Another week over already, and a round up of challenge entries below. If you don’t participate in weekly writing challenges, you should they are a fantastic way of practicing and developing your craft.
Esther’s up first, with another 10 word story, but this time the challenge was: I’d like another ten word story but this week, you need to find some way of using the words ‘potato’ and ‘Friday’ in your story!
Friday fish and chips do not count as healthy potatoes.
Charli Mills fantastic challenge this week was: March 25, 2015 prompt: In 99 words (no more, no less) include a juxtaposition between the ordinary and natural worlds. It can be civilization and nature; an edifice and a nest or cave; a human act and a natural occurrence; acculturation and adaptation. Compare or contrast as the prompt leads you to write.
Life Cycle by Sacha Black
We knew it was coming, dad had been sick for a long time. He sat in the corner, breathing laboured as I cramped and cried through my own labour.
I pushed again, and again.
“One last heave.”
With a final groan my baby was born.
“It’s a girl,” the midwife said.
I looked at my parents. Mum had tears rolling down her cheeks.
Dads breathing was shallow and intermittent. His eyes glossed, and mouth fell slack.
“You have a granddaughter poppa.”
Dad died with a soft smile painted on his lips.
Mums sobs were interspersed with new born screams.
Ronovan’s Haiku challenge, his prompt was to use the words, ill and rest. I am still struggling to write a Haiku, I just don’t seem to get them, but I tried nonetheless. Here’s my go:
Ill was his sick head
Rest not the evil or foul
Not till they are dead
Keith Channing has another Kreative Kue, this week, another lovely photo.
Narnia’s Shed By Sacha Black
“I’m not going in there Tom,” I said shoving my hands in my pocket and kicking at the grass.
“I’m not chicken. You go in if you’re so brave.”
“That wasn’t the dare. I’ve done mine. Tell him, Chris.”
Chris nodded, and gave me a hard shove towards the shed.
“I hate you both.”
A heavy well of dread formed in my stomach, twisting and furling knots. I took a couple of steps towards the shed and looked back at the boys.
“What if I never come back, like those other kids?”
“It’s not Narnia, moron. It’s just a bloody shed. Get a move on. Chicken, CHICKEN. Chiiiiicken.” Tom rammed his hands under his armpits and flapped around making chicken sounds. Chris sniggered and my cheeks burned.
“You’re a basterd. You both are.”
I stormed toward the shed leaving them behind me giggling. I won’t be shown up. Besides they were only rumours. The three kids that disappeared probably just ran away from home.
I touched the shed door and pulled the lock back. A rush of cold air shot through the gap sending a tingle down my spine. I paused. What if I really didn’t come back? I looked back at the boys. Chris had joined in the chicken dance. I closed my eyes and puffed my chest out yanking the door open.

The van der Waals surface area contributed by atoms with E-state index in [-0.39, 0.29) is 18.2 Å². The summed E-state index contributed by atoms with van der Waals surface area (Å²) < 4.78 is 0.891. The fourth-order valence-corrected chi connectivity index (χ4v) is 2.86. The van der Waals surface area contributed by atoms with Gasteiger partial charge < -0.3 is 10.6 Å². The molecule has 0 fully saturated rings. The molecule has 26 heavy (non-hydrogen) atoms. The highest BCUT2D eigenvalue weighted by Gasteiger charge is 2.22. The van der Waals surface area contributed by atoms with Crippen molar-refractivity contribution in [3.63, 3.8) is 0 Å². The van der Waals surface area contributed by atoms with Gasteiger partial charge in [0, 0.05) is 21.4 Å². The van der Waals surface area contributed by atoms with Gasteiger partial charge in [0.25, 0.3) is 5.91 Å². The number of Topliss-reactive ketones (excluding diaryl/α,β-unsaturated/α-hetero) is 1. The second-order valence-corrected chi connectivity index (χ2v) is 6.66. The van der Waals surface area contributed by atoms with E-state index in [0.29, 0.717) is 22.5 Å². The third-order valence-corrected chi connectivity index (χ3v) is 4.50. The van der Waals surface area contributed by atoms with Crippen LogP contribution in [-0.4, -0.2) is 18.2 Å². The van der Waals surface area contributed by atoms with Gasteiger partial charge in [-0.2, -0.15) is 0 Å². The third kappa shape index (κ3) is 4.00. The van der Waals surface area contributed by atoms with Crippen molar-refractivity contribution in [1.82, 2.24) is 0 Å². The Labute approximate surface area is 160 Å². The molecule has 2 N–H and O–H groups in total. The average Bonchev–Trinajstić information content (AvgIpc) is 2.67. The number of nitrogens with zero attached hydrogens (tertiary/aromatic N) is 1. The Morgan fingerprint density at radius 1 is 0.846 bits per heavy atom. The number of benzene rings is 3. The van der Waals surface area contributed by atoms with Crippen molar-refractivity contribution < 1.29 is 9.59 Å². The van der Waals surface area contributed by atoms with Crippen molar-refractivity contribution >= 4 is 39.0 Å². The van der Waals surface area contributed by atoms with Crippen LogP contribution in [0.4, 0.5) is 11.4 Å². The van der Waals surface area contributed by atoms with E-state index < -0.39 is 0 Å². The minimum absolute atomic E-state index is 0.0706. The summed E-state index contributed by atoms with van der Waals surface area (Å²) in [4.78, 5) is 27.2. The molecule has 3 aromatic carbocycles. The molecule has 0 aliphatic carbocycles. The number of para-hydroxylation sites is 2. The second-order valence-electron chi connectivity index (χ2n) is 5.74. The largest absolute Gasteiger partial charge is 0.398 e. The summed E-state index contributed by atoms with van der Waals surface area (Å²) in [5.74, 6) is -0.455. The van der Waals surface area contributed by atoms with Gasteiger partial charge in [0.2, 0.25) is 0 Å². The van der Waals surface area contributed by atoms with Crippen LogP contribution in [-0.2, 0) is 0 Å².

A rush of freezing air blew around me and sucked at my body. It pulled harder. My hands struggled to hold on to the handle. The wind blew stronger. Colder. Both legs were sucked in. My waist then torso. I yelped as my fingertips fell one after another. My hand burned trying to hold on.
Both boys froze, colour draining from their faces. Chris moved first. Then Tom. Feet pounding on the grass. Another finger slipped. And another.
“I can’t hold on. Hurry.”
One finger and a thumb were left grasping the wooden door. Chris stretched his arm, reaching, red faced and puffing. Splinters shredded my finger. Chris screamed “hold on.”
My energy drained, he wasn’t going to make it. Tears streaked my cheeks, and warm liquid dribbled down my leg.
“No,” Tom yelled, eyes bulging his hands stretched out.
My last finger slipped. I let go.
Finally my own writespiration challenge:
I knelt on the double yellow lines and touched her shoulder.
“Not a usual hang out, love, you ok?”
She had her head in her hands, a brown bag suspiciously shaped like a bottle strewn at her feet, and a seriously expensive looking suit on.
Locks of platinum blonde hair fell by her shoulders as she slipped off her hands, and her head ricocheted.
“Ok, love, lets get you home. Do you know where you live.”
She laughed, clumsily nodded, and gestured at the house behind her. I raised my eyebrow.
“Your locked out aren’t you?”
She pushed herself to an upright position. Despite her stupor her piercing blue eyes were still radiant. She was stunning.
“Yep, left the fucking keys on the inside of the door, didn’t I?! Cut my hand up trying to squeeze it through the letterbox and… the spare key is missing.”
She picked up the bottle and leant on the fence.
“So I thought I’d get pissed while I waited for the locksmith.”
“You’re in luck love…”
Her goggly eyes peered at my jacket badge.
“Bout friggin’ time, drank a whole bottle of Prosecco waiting for you!”